KrasAir fights for third place



KrasAir fights for third place
By Vovick Karnozov
AWN Moscow-based columnist

KrasAir last week declared its intention to become Russia's third largest passenger carrier (after Aeroflot and Pulkovo) on operational results of this year. In 1998, it occupied fifth place and fourth in 1999.

Last year KrasAir made nearly 6,000 flights with a total duration of 40,000 hours and carried over 0.763 million passengers and almost 20,000 tons of cargo.

KrasAir is a large company consisting of the airline with a fleet of 50 airplanes, the airport of Krasnoyarsk, the aircraft maintenance center and the ticket sales agency. The headquarters and main industrial facilities are located in Krasnoyarsk, a large city with population in excess of one million, one of largest cities in Siberia. KrasAir was established in 1993 as a result of de-nationalization of the Krasnoyarsk unitary state enterprise of civil aviation. Now it is a joint-stock company with 51% of shares in the state ownership.

In 1996-98 KrasAir, as many other regional carriers, had a period of decline caused by the decreasing solvent demand on the Russian market for air services. At that time many routes were closed and a good number of aircraft grounded. For KrasAir this period terminated in 1998, with a new team of managers headed by Boris Abramovich coming to power. Abramovich initiated a vast program for the airline revival with the focus on restoration of the fleet and increase in the number of scheduled lines flown.

During 1999 the number of flights increased from 20 to 41. In 2000, it is planned to open 12 more lines. These originate not only in Krasnoyarsk, but also in other airports, most notably Norilsk. The physical growth has been on account of more intensive work of the personnel and a higher utilization of the fleet. After several years of losses, in 1999 KrasAir became profitable.

Plans for this year include further increase in air traffic by re-opening regular services from Siberian airports and an intensive summer charter program from Moscow airports (mostly for tourists from Siberia flying to the capital on scheduled KrasAir flights).

In 2000, the volume of sales should rise from Rbs 1.8 billion to Rbs 3 billion. That would be a remarkable achievement, taking in account the fact that in 1999 the rise in the sales volume was twofold (to the respective level of the previous year). A good portion of growth should be generated by optimization of operational and associated expenses (the latter alone should increase profitability of one flight hour by 46%) and more intensive use of the fleet.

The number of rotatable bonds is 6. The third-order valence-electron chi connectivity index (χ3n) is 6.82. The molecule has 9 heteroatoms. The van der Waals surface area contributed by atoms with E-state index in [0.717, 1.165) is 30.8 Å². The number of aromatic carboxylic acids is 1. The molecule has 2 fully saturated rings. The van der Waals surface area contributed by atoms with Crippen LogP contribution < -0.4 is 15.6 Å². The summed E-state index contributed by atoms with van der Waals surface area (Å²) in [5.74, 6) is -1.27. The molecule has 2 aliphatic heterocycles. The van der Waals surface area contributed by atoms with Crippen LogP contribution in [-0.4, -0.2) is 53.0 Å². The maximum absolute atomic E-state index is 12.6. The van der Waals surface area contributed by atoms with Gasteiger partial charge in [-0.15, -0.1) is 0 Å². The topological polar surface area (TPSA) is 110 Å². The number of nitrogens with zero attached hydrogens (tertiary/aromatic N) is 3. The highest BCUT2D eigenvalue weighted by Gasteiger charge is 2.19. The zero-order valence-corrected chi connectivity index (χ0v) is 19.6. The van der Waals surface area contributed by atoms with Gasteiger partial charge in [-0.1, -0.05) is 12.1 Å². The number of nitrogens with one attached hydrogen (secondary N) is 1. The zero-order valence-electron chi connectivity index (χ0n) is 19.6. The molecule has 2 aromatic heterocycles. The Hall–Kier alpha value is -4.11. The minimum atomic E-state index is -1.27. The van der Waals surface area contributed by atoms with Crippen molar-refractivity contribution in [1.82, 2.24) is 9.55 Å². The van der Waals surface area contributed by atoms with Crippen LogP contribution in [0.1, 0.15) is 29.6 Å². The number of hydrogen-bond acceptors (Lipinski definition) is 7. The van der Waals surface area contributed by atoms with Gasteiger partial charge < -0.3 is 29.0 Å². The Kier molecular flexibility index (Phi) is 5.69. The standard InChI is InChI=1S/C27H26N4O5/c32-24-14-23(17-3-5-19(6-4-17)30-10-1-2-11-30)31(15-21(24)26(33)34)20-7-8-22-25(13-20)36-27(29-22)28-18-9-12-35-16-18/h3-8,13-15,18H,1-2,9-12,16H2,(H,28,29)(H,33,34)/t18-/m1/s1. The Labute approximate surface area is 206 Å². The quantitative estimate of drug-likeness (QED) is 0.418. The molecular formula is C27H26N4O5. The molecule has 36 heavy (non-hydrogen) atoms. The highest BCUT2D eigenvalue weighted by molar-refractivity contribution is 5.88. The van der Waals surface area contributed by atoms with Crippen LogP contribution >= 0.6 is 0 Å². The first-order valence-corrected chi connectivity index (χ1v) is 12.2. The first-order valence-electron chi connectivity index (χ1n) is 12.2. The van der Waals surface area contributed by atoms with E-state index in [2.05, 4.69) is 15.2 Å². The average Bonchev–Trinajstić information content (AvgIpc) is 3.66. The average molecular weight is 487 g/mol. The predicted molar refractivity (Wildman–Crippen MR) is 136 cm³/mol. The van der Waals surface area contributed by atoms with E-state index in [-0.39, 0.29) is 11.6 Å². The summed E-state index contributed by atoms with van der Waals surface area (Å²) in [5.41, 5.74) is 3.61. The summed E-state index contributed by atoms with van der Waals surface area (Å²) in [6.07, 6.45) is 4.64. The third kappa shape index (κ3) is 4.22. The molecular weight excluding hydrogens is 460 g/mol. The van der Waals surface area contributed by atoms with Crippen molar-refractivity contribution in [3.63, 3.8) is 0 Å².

When Abramovich came to power, the airline had only a handful of planes in airworthy condition, while the others were grounded, needing service and maintenance. In 1999, Rbs 80 million was spent on fleet restoration, including the overhaul of 23 D-30 series engines at Rybinsk Motors and the purchase of 11 new NK-86 engines from the Kazan engine plant KMPO. Eighteen airliners came though a major overhaul for lifetime extension.

The most numerous airliner type, the Tupelov Tu-154, will remain the main one in KrasAir inventory in the foreseeable future. KrasAir owns 17 such aircraft, plus three more are hired from other operators. However, the other numerous aircraft type, the Il-62, is to be withdrawn shortly because its high fuel burn does not allow profitable operations.

The Il-62 will be replaced by the Tu-204 and Tu-214. This summer, KrasAir hopes to take delivery of its first Tu-204-100 new from Aviastar factory. The plane will fly to Moscow, Vladivostok, Sochi and other routes with a duration of more than five flight hours. A second Tu-204-100 is to follow by the end of the year. In part, funding for the Tu-204 acquisitions is provided by the Krasnoyarsk regional administration. In all, KrasAir plans to have a fleet of 10 Tu-204s. The company is also looking at the Tu-214, an improved Tu-204 with higher weight and range. For short routes, the An-140 is being considered as a replacement to the aging Yak-40s.

In 2000, Krasair accepted in service the Tu-134 twin jet with the intent to use it mostly in winter, when the 168-seat Tu-154 has problems with seat loads. In summer, KrasAir plans to have three Tu-134s, including two in a standard 76-seat cabin. The third plane, which has already been acquired, is a luxuriously furnished aircraft for VIP services. It began flying in early April.

KrasAir has big hopes concerning cross-polar routes linking Southeast Asia with the US via Russian and Chinese territories. The airport of Kransnoyarsk is one of the largest in the region, with a 3,700-m runway and modern airport equipment allowing ICAO Category 1 landings. The city has a number of large hotels with sufficient capacity to accommodate passengers of a Boeing 747 or Airbus A340 in the case such a plane performs an emergency landing.

Kransnoyarsk has a good chance of becoming the main airport in Siberia for stop-over or emergency landing for planes flying cross-polar routes. Formally, these routes are open for traffic, but a lack of ground infrastructure in the vast territories of Siberia retards the process of mastering commercial operations via the North Pole. KrasAir holds permission for flights to New York and Toronto via the Pole. In November 1998, the company performed its first commercial flight via the North Pole, from Krasnoyarsk via Khatanga to Cherill in Canada.

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